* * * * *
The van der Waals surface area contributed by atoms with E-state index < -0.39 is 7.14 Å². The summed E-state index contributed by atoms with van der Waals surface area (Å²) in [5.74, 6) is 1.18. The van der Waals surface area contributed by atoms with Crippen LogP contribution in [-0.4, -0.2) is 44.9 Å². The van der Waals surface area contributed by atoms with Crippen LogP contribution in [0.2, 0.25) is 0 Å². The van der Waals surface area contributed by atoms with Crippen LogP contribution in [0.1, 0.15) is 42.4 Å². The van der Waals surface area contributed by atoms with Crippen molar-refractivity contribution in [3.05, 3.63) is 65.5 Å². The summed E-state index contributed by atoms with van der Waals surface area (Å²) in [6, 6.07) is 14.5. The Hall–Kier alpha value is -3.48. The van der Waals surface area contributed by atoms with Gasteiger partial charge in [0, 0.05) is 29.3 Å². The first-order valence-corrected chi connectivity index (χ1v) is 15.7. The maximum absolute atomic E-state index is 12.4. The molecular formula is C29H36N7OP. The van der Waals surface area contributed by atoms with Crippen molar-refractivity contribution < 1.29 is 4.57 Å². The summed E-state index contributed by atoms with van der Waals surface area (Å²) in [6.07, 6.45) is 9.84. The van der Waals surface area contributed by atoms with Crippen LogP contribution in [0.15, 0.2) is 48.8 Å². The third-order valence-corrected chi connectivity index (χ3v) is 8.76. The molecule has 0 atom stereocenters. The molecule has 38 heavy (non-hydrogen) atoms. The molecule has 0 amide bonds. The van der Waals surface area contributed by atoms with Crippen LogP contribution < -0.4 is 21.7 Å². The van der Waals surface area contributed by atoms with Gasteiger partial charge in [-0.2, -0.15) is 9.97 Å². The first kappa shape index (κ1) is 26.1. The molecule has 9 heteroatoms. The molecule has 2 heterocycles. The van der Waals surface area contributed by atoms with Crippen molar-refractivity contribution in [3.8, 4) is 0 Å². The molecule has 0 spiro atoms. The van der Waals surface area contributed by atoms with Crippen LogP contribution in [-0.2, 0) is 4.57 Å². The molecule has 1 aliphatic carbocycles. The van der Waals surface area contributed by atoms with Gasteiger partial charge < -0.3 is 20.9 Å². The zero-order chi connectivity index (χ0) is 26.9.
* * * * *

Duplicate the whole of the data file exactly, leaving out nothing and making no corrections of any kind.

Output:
The van der Waals surface area contributed by atoms with E-state index < -0.39 is 7.14 Å². The summed E-state index contributed by atoms with van der Waals surface area (Å²) in [5.74, 6) is 1.18. The van der Waals surface area contributed by atoms with Crippen LogP contribution in [-0.4, -0.2) is 44.9 Å². The van der Waals surface area contributed by atoms with Crippen LogP contribution in [0.2, 0.25) is 0 Å². The van der Waals surface area contributed by atoms with Crippen LogP contribution in [0.1, 0.15) is 42.4 Å². The van der Waals surface area contributed by atoms with Crippen molar-refractivity contribution in [3.05, 3.63) is 65.5 Å². The summed E-state index contributed by atoms with van der Waals surface area (Å²) in [6, 6.07) is 14.5. The Hall–Kier alpha value is -3.48. The van der Waals surface area contributed by atoms with Gasteiger partial charge in [0, 0.05) is 29.3 Å². The first-order valence-corrected chi connectivity index (χ1v) is 15.7. The maximum absolute atomic E-state index is 12.4. The molecular formula is C29H36N7OP. The van der Waals surface area contributed by atoms with Crippen molar-refractivity contribution < 1.29 is 4.57 Å². The summed E-state index contributed by atoms with van der Waals surface area (Å²) in [6.07, 6.45) is 9.84. The van der Waals surface area contributed by atoms with Crippen LogP contribution in [0.15, 0.2) is 48.8 Å². The third-order valence-corrected chi connectivity index (χ3v) is 8.76. The molecule has 0 atom stereocenters. The molecule has 38 heavy (non-hydrogen) atoms. The molecule has 0 amide bonds. The van der Waals surface area contributed by atoms with Crippen LogP contribution < -0.4 is 21.7 Å². The van der Waals surface area contributed by atoms with Gasteiger partial charge in [-0.2, -0.15) is 9.97 Å². The first kappa shape index (κ1) is 26.1. The molecule has 9 heteroatoms. The molecule has 2 heterocycles. The van der Waals surface area contributed by atoms with Crippen molar-refractivity contribution in [3.8, 4) is 0 Å². The molecule has 0 spiro atoms. The van der Waals surface area contributed by atoms with Crippen LogP contribution in [-0.2, 0) is 4.57 Å². The molecule has 1 aliphatic carbocycles. The van der Waals surface area contributed by atoms with Gasteiger partial charge < -0.3 is 20.9 Å². The zero-order chi connectivity index (χ0) is 26.9.